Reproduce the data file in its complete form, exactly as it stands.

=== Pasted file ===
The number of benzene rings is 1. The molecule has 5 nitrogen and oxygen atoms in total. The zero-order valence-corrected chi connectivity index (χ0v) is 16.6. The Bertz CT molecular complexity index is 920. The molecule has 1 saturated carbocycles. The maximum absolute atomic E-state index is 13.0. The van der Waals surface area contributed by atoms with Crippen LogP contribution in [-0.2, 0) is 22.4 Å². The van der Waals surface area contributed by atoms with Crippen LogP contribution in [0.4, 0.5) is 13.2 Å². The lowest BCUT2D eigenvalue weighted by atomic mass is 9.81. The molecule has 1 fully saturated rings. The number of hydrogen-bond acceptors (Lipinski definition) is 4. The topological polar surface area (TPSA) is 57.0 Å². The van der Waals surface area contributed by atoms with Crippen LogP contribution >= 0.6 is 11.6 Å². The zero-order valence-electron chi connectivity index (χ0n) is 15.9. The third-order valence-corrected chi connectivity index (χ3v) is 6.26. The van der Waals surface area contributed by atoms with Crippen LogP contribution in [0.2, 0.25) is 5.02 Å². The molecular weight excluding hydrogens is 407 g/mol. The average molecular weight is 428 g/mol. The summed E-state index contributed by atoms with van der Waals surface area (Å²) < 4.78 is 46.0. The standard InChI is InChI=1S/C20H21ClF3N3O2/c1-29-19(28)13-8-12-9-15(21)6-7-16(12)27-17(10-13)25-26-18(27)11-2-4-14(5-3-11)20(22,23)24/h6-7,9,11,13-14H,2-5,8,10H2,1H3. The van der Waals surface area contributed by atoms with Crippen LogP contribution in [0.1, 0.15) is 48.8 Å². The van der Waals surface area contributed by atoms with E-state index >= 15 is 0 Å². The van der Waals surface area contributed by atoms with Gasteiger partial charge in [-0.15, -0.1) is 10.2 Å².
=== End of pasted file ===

The number of benzene rings is 1. The molecule has 5 nitrogen and oxygen atoms in total. The zero-order valence-corrected chi connectivity index (χ0v) is 16.6. The Bertz CT molecular complexity index is 920. The molecule has 1 saturated carbocycles. The maximum absolute atomic E-state index is 13.0. The van der Waals surface area contributed by atoms with Crippen LogP contribution in [-0.2, 0) is 22.4 Å². The van der Waals surface area contributed by atoms with Crippen LogP contribution in [0.4, 0.5) is 13.2 Å². The lowest BCUT2D eigenvalue weighted by atomic mass is 9.81. The molecule has 1 fully saturated rings. The number of hydrogen-bond acceptors (Lipinski definition) is 4. The topological polar surface area (TPSA) is 57.0 Å². The van der Waals surface area contributed by atoms with Crippen LogP contribution >= 0.6 is 11.6 Å². The zero-order valence-electron chi connectivity index (χ0n) is 15.9. The third-order valence-corrected chi connectivity index (χ3v) is 6.26. The van der Waals surface area contributed by atoms with Crippen LogP contribution in [0.2, 0.25) is 5.02 Å². The molecular weight excluding hydrogens is 407 g/mol. The average molecular weight is 428 g/mol. The summed E-state index contributed by atoms with van der Waals surface area (Å²) < 4.78 is 46.0. The standard InChI is InChI=1S/C20H21ClF3N3O2/c1-29-19(28)13-8-12-9-15(21)6-7-16(12)27-17(10-13)25-26-18(27)11-2-4-14(5-3-11)20(22,23)24/h6-7,9,11,13-14H,2-5,8,10H2,1H3. The van der Waals surface area contributed by atoms with Crippen LogP contribution in [0.1, 0.15) is 48.8 Å². The van der Waals surface area contributed by atoms with E-state index >= 15 is 0 Å². The van der Waals surface area contributed by atoms with Gasteiger partial charge in [-0.15, -0.1) is 10.2 Å².